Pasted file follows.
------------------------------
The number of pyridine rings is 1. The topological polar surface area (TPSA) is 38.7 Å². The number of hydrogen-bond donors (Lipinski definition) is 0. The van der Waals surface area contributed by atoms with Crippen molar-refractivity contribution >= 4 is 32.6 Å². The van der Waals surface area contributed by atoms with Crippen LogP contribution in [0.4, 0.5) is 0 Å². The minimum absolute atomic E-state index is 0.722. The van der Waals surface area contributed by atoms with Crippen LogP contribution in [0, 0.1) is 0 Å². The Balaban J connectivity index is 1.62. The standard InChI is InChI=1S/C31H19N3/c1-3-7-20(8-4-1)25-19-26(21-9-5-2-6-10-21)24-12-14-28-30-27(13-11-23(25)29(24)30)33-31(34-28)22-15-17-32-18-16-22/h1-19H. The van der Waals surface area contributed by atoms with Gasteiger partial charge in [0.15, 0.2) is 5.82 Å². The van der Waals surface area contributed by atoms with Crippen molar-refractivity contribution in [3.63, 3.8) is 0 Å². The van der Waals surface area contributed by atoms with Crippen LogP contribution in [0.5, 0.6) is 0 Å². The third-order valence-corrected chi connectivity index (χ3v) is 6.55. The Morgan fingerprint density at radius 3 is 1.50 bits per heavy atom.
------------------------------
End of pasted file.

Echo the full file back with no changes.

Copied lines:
The number of pyridine rings is 1. The topological polar surface area (TPSA) is 38.7 Å². The number of hydrogen-bond donors (Lipinski definition) is 0. The van der Waals surface area contributed by atoms with Crippen molar-refractivity contribution >= 4 is 32.6 Å². The van der Waals surface area contributed by atoms with Crippen LogP contribution in [0.4, 0.5) is 0 Å². The minimum absolute atomic E-state index is 0.722. The van der Waals surface area contributed by atoms with Crippen LogP contribution in [0, 0.1) is 0 Å². The Balaban J connectivity index is 1.62. The standard InChI is InChI=1S/C31H19N3/c1-3-7-20(8-4-1)25-19-26(21-9-5-2-6-10-21)24-12-14-28-30-27(13-11-23(25)29(24)30)33-31(34-28)22-15-17-32-18-16-22/h1-19H. The van der Waals surface area contributed by atoms with Gasteiger partial charge in [0.15, 0.2) is 5.82 Å². The van der Waals surface area contributed by atoms with Crippen molar-refractivity contribution in [3.63, 3.8) is 0 Å². The van der Waals surface area contributed by atoms with Crippen LogP contribution in [0.5, 0.6) is 0 Å². The third-order valence-corrected chi connectivity index (χ3v) is 6.55. The Morgan fingerprint density at radius 3 is 1.50 bits per heavy atom.